- 1 teaspoon ground cinnamon
- 1/2 teaspoon ground nutmeg
- 1/2 teaspoon kosher salt
- 1/4 teaspoon ground allspice optional
- 4 large eggs
- 1 teaspoon vanilla extract
- 1 cup prepared coquito
- 1/3 cup cornstarch
- 1 cup prepared coquito, separated
- 1 tablespoon cornstarch
- 1 tablespoon cinnamon-sugar
- cinnamon sticks
- Preheat your oven to 350°F.
Prepare the Graham Cracker Crust
- In a mixing bowl, mix together the graham cracker crumbs, sugar, ground cinnamon, and the melted unsalted butter. The mixture should remain compacted when squeezed in your hand. If it falls apart, add more melted butter- a tablespoon at a time- until it stays together. If the clump seeps butter, add more graham crackers until it is no longer greasy.
- Use the bottom of a measuring cup to firmly pack the graham crumbs into the bottom of a springform pan. Be sure form a small crust on the sides.
- Bake the crust for 10 minutes. After baking, remove the pan from the oven and allow it to cool. When the pan is cool enough to handle, wrap its bottom and sides in two layers of heavy duty aluminum foil. Be sure to avoid puncturing the foil when wrapping the pan.
Mix the Coquito Cheesecake Batter
- In a large mixing bowl, with a hand mixer or stand mixer on medium speed, blend the cream cheese, sugar, cinnamon, nutmeg, salt, and allspice together until smooth.
- Add the eggs to the bowl, one at a time. Scrape down the sides of the bowl after each egg is blended in. Continue to add the eggs in this manner until all of them have been mixed into the batter.
- Blend the Coquito and cornstarch into the batter on low speed. Mix just until the cornstarch is blended in.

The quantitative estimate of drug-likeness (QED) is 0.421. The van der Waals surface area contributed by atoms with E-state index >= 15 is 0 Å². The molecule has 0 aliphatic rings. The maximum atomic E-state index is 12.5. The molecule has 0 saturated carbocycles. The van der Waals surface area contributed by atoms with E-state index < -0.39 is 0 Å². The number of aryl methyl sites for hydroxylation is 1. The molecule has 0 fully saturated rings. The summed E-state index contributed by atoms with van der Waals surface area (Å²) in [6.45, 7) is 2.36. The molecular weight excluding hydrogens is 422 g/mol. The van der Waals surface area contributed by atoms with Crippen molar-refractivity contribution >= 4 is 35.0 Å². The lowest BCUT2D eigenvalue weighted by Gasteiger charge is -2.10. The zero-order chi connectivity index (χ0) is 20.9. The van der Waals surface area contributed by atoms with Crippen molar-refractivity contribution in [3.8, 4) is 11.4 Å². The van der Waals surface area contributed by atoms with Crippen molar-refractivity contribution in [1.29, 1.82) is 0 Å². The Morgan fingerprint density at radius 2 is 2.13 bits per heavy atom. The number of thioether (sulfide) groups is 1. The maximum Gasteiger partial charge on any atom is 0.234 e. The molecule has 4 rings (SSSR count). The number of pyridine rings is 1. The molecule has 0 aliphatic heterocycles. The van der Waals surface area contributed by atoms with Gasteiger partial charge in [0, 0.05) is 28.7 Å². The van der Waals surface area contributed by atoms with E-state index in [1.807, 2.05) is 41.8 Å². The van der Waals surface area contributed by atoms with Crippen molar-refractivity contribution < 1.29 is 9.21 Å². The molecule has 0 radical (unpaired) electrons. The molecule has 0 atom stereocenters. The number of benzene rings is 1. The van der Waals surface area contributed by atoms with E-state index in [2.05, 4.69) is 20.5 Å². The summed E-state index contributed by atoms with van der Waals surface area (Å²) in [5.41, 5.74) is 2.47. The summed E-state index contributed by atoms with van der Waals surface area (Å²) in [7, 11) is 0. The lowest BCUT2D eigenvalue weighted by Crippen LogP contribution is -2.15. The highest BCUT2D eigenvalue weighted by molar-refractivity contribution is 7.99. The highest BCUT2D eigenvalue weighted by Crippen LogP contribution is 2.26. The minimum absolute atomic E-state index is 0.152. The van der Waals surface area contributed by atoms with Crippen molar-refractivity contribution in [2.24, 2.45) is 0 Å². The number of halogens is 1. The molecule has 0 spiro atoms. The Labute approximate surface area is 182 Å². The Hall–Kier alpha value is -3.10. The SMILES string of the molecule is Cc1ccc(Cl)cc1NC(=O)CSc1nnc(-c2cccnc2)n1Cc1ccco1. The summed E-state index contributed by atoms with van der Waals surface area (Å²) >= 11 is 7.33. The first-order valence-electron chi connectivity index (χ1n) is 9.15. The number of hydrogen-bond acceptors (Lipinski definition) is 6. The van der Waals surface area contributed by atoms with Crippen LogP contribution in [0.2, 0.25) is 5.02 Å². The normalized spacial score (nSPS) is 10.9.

Bake, then Cool, the Coquito Cheesecake
- Pour the cheesecake batter into your baked graham cracker crust. Set the foil-wrapped springform pan into a larger, shallow pan that allows at least 3" of space around it. Pour hot water into the exterior pan- enough to reach halfway up the sides of the cheesecake-filled pan.
- Bake the coquito cheesecake for 1 hour and 15 minutes, or until slightly firm.
- Once the cheesecake has finished baking, turn the oven off and prop its door open. If your oven door doesn't stay open a few inches on its own, wedge a wooden spoon between the wall of the oven and the door to prop it open.Cool the cheesecake- in its water bath- in the oven for 1 hour.
- After an hour, remove the cheesecake from, both, the oven and the water bath. Remove and discard the foil and allow it to cool completely at room temperature- about 30 min to 1 hour. Cover the cheesecake by placing plastic wrap directly on the surface of the cheesecake. Place the cheesecake (still in the pan) into the fridge and allow it chill for a few hours- at least 4, but preferably overnight.
Prepare the Coquito Topping
- Remove 1 tablespoon of the coquito from the cup of coquito you're using to make the topping. Pour the remaining coquito into a 1 qt saucepan. Over low heat, simmer the coquito for 10 minutes to cook off the rum. If you're using alcohol-free coquito, just bring the coquito up to a gentle simmer. Don't allow the mixture to boil or it could curdle.
- Whisk together the reserved tablespoon of coquito and the cornstarch to form a slurry.
- Once the rum has cooked off, whisk the coquito slurry into the hot coquito in a slow, steady stream.Continue to cook the coquito mixture- whisking constantly- until the mixture thickens to the consistency of ketchup. The whisk should leave a trail in the mixture when it's fully thickened.Allow the mixture to cool to room temperature. *This topping can be made a day ahead and stored in the refrigerator after cooling.*
Top and Serve the Coquito Cheesecake
- After your coquito cheesecake has set up for a few hours, remove it from the pan.Stir the coquito topping until smooth, then ladle all (or half) of the topping onto the surface of the cheesecake. Sprinkle the surface of the cheesecake with cinnamon-sugar if desired and garnish with cinnamon sticks.
- Store the coquito cheesecake in the refrigerator and enjoy within 3 days.
Try my other cheesecake recipes: